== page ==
Colorectal cancer (CRC) is the third leading cause of cancer-related death in the United States in both men and women, and approximately 20% of all current patients with CRC have distant metastatic disease (1) Despite advances in screening and treatment, the 5-year overall survival for patients with CRC is still dismal (1). Genes associated with the presence and development of CRC and markers for drug response have been characterized (2-4), but genetic markers associated with metastatic disease in CRC are not well defined. Treatment strategies for CRC are dependent upon stage and location of the primary tumor, and may use a combination of surgical resection, chemotherapy, and radiation therapy. In particular, radiation therapy improves local control and overall survival in patients with rectal adenocarcinoma (5). Copy number variations (CNVs) have been used to determine prognosis and subsequent treatment profile for a number of cancers, e.g., MYCN amplification for neuroblastoma (6). Comparisons between CNV of genes in primary CRC tumors and their matched metastatic disease sites are well documented, but less is known about how CNV of genes in CRC primary tumors differs between those associated with localized disease compared with those associated with distant metastatic disease (7-12).
Prior studies have shown a role for TNF-related apoptosis inducing ligand (TRAIL) dysregulation at multiple cancer sites, and a smaller study showed evidence of down regulation of tumor necrosis factor receptor superfamily member 10C (TNFRSF10C) at the sites of metastatic disease in CRC (13-16). TNFRSF10C, also known as decoy receptor-1 (DcR1) and TRAIL-R3, is a decoy TRAIL receptor, which functions as an antagonistic receptor that protects cells from TRAIL-induced apoptosis (17). TNFRSF10C expression is often down regulated in cancer (13-15), and loss of TNFRSF10C sensitizes cells to TRAIL-induced apoptosis (18). Indeed, TRAIL genes are prognostic for response to chemotherapy and overall survival in patients with CRC, and moreover are prognostic for outcome in patients with other cancers, including glioblastoma multiforme and breast cancer (19-24). Differences in TRAIL expression in cancers compared with normal cells have led to clinical trials targeting TRAIL-induced apoptosis in CRC, but the genetic profiles of patients were not used as part of the selection criteria (25-29).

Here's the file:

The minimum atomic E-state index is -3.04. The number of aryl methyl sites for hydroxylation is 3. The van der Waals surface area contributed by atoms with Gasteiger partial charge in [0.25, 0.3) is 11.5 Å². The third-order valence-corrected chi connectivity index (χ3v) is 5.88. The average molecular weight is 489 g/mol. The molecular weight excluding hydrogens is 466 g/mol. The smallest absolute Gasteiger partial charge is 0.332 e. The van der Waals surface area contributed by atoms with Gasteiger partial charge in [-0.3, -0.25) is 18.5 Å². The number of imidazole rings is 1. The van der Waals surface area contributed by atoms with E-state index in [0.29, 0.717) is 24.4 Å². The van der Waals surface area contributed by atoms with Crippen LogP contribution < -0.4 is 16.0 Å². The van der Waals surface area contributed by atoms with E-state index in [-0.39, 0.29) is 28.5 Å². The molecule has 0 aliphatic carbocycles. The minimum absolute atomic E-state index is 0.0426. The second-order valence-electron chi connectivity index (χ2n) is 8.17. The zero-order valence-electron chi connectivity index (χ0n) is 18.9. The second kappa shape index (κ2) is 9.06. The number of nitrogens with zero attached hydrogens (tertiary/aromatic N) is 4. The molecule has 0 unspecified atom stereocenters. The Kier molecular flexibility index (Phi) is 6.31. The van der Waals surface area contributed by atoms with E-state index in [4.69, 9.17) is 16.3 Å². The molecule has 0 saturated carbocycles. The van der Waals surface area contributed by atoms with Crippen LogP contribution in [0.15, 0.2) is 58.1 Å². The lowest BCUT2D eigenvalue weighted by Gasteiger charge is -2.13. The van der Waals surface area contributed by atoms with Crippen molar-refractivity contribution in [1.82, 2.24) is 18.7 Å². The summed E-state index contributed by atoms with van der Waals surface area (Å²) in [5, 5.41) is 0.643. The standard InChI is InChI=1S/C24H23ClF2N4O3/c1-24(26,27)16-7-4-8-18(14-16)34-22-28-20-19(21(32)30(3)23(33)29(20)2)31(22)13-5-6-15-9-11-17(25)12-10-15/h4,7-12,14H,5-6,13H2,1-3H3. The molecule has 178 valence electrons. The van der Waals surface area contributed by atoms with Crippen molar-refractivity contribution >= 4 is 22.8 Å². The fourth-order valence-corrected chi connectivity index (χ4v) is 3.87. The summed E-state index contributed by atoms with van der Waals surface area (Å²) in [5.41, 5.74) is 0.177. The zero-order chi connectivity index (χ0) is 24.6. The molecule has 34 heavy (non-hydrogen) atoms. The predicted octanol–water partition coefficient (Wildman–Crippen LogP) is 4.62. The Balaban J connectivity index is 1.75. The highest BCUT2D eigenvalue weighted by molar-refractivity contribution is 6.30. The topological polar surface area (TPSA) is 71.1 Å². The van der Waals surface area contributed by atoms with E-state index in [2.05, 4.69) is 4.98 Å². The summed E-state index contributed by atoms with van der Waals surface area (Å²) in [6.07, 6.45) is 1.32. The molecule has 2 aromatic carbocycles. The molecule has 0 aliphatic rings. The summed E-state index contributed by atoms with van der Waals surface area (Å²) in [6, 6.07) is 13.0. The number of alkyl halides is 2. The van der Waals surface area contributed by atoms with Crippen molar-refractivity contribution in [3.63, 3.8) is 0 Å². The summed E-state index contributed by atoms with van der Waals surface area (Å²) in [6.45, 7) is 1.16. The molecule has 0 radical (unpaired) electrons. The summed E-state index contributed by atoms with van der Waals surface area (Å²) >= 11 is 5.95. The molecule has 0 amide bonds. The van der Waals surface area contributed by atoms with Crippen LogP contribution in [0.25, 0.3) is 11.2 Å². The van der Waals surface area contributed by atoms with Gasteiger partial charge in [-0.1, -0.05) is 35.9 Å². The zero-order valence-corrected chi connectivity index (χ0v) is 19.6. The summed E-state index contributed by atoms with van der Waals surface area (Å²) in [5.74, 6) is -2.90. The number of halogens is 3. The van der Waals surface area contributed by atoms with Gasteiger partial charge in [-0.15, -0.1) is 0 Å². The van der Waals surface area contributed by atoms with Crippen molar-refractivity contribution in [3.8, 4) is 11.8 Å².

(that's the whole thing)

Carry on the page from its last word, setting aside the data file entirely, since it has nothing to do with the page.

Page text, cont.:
Tri-modality treatment with surgery, chemotherapy, and radiation therapy represents the standard of care in the majority of patients with stage II-III rectal adenocarcinoma. The current PROSPECT clinical trial is examining the possible omission of radiation therapy in select patients with rectal adenocarcinoma and instead using more aggressive chemotherapy strategies (30). Identifying genetic markers that can discriminate whether patients have a propensity for localized vs. metastatic disease could lead to the individualization of treatment for patients with rectal adenocarcinoma and help to identify those patients who may be more likely to benefit from more aggressive chemotherapeutic strategies.
In this study, we assessed the association of TNFRSF10C CNV with distant metastatic disease in CRC using a cohort of 515 patients from The Cancer Genome Atlas (TCGA).
A cohort of 515 samples taken from primary tumor specimen was selected from the TCGA database in April 2014 based on availability of both metastatic staging and copy number data. A subset of 144 samples with rectal primary and CNV data was separately analyzed. The results here are in part based upon data generated by the TCGA Research Network (http://cancergenome.nih.gov/) established by the NCI and NHGRI.
Data on age, sex, staging, and race/ethnicity was collected from clinical information on the TCGA data portal. Pathologic findings of tumor size, tumor location, resection margins, lymph node status and metastatic status at diagnosis were also available through the TCGA data portal.